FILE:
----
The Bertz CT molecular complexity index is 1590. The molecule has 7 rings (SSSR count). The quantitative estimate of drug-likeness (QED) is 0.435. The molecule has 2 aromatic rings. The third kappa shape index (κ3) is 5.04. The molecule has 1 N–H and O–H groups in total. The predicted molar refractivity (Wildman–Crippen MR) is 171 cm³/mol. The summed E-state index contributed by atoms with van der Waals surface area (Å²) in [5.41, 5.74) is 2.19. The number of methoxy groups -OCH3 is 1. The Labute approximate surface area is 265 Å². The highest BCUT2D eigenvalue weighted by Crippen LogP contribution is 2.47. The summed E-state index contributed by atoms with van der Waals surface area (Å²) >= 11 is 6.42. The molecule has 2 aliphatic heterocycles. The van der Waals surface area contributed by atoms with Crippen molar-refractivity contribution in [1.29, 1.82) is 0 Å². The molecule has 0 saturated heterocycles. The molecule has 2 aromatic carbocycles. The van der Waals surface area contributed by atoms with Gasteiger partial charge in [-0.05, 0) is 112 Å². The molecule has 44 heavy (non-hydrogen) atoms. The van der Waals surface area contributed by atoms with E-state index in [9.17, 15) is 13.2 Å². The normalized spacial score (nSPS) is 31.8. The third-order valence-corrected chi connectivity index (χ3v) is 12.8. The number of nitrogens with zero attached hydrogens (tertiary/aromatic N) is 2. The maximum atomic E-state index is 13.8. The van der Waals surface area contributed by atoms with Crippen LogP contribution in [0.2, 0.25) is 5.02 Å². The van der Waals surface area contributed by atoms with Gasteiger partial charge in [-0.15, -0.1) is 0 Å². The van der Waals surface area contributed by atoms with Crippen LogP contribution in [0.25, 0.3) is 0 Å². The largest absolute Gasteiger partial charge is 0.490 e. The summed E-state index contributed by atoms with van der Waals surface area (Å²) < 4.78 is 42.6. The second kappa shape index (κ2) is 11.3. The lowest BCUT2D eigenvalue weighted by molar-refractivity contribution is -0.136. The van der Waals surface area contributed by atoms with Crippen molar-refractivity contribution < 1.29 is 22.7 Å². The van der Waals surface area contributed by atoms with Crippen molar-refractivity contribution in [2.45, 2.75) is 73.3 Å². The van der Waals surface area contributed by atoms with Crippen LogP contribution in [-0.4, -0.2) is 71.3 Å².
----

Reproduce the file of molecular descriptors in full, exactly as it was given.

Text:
The Bertz CT molecular complexity index is 1590. The molecule has 7 rings (SSSR count). The quantitative estimate of drug-likeness (QED) is 0.435. The molecule has 2 aromatic rings. The third kappa shape index (κ3) is 5.04. The molecule has 1 N–H and O–H groups in total. The predicted molar refractivity (Wildman–Crippen MR) is 171 cm³/mol. The summed E-state index contributed by atoms with van der Waals surface area (Å²) in [5.41, 5.74) is 2.19. The number of methoxy groups -OCH3 is 1. The Labute approximate surface area is 265 Å². The highest BCUT2D eigenvalue weighted by Crippen LogP contribution is 2.47. The summed E-state index contributed by atoms with van der Waals surface area (Å²) >= 11 is 6.42. The molecule has 2 aliphatic heterocycles. The van der Waals surface area contributed by atoms with Crippen molar-refractivity contribution in [1.29, 1.82) is 0 Å². The molecule has 0 saturated heterocycles. The molecule has 2 aromatic carbocycles. The van der Waals surface area contributed by atoms with Gasteiger partial charge in [-0.05, 0) is 112 Å². The molecule has 44 heavy (non-hydrogen) atoms. The van der Waals surface area contributed by atoms with E-state index in [9.17, 15) is 13.2 Å². The normalized spacial score (nSPS) is 31.8. The third-order valence-corrected chi connectivity index (χ3v) is 12.8. The number of nitrogens with zero attached hydrogens (tertiary/aromatic N) is 2. The maximum atomic E-state index is 13.8. The van der Waals surface area contributed by atoms with Crippen LogP contribution in [0.2, 0.25) is 5.02 Å². The van der Waals surface area contributed by atoms with Gasteiger partial charge in [-0.15, -0.1) is 0 Å². The van der Waals surface area contributed by atoms with Crippen LogP contribution in [0.25, 0.3) is 0 Å². The largest absolute Gasteiger partial charge is 0.490 e. The summed E-state index contributed by atoms with van der Waals surface area (Å²) < 4.78 is 42.6. The second kappa shape index (κ2) is 11.3. The lowest BCUT2D eigenvalue weighted by molar-refractivity contribution is -0.136. The van der Waals surface area contributed by atoms with Crippen molar-refractivity contribution < 1.29 is 22.7 Å². The van der Waals surface area contributed by atoms with Crippen molar-refractivity contribution in [2.45, 2.75) is 73.3 Å². The van der Waals surface area contributed by atoms with Crippen LogP contribution in [-0.4, -0.2) is 71.3 Å².